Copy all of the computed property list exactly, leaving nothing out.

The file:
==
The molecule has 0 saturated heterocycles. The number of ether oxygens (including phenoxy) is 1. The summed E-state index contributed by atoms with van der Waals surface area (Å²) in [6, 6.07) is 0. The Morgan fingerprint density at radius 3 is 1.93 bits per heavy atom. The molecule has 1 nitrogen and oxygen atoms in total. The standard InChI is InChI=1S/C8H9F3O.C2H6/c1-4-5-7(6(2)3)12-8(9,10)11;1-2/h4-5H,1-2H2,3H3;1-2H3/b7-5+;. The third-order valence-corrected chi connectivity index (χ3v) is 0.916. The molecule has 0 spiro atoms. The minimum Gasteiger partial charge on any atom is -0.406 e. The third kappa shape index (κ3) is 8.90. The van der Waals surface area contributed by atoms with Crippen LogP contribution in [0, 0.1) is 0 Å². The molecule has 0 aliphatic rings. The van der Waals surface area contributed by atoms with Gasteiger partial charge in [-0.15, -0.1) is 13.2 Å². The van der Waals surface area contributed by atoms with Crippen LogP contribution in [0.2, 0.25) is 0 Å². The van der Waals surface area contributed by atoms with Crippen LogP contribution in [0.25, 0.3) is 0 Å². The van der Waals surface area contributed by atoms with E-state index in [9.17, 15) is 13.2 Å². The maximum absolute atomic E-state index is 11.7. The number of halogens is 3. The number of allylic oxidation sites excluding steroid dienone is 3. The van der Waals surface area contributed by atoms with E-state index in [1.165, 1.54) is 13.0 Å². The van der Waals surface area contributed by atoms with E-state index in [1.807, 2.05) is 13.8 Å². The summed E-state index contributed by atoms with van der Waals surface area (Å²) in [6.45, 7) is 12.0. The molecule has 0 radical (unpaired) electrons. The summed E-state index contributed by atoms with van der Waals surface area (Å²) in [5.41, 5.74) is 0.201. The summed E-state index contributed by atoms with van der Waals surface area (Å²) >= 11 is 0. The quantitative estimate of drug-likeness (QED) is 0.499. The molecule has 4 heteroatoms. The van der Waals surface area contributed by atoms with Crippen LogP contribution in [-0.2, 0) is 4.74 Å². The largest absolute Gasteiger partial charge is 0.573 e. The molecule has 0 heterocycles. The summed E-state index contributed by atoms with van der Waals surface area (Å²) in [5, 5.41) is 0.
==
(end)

The molecule has 0 saturated heterocycles. The number of ether oxygens (including phenoxy) is 1. The summed E-state index contributed by atoms with van der Waals surface area (Å²) in [6, 6.07) is 0. The Morgan fingerprint density at radius 3 is 1.93 bits per heavy atom. The molecule has 1 nitrogen and oxygen atoms in total. The standard InChI is InChI=1S/C8H9F3O.C2H6/c1-4-5-7(6(2)3)12-8(9,10)11;1-2/h4-5H,1-2H2,3H3;1-2H3/b7-5+;. The third-order valence-corrected chi connectivity index (χ3v) is 0.916. The molecule has 0 spiro atoms. The minimum Gasteiger partial charge on any atom is -0.406 e. The third kappa shape index (κ3) is 8.90. The van der Waals surface area contributed by atoms with Crippen LogP contribution in [0, 0.1) is 0 Å². The molecule has 0 aliphatic rings. The van der Waals surface area contributed by atoms with Gasteiger partial charge in [-0.15, -0.1) is 13.2 Å². The van der Waals surface area contributed by atoms with Crippen LogP contribution in [0.2, 0.25) is 0 Å². The van der Waals surface area contributed by atoms with Crippen LogP contribution in [0.25, 0.3) is 0 Å². The van der Waals surface area contributed by atoms with E-state index in [9.17, 15) is 13.2 Å². The maximum absolute atomic E-state index is 11.7. The number of halogens is 3. The number of allylic oxidation sites excluding steroid dienone is 3. The van der Waals surface area contributed by atoms with E-state index in [1.165, 1.54) is 13.0 Å². The van der Waals surface area contributed by atoms with E-state index in [1.807, 2.05) is 13.8 Å². The summed E-state index contributed by atoms with van der Waals surface area (Å²) in [6.45, 7) is 12.0. The molecule has 0 radical (unpaired) electrons. The summed E-state index contributed by atoms with van der Waals surface area (Å²) in [5.41, 5.74) is 0.201. The summed E-state index contributed by atoms with van der Waals surface area (Å²) >= 11 is 0. The quantitative estimate of drug-likeness (QED) is 0.499. The molecule has 4 heteroatoms. The van der Waals surface area contributed by atoms with Crippen LogP contribution in [-0.2, 0) is 4.74 Å². The largest absolute Gasteiger partial charge is 0.573 e. The molecule has 0 heterocycles. The summed E-state index contributed by atoms with van der Waals surface area (Å²) in [5, 5.41) is 0.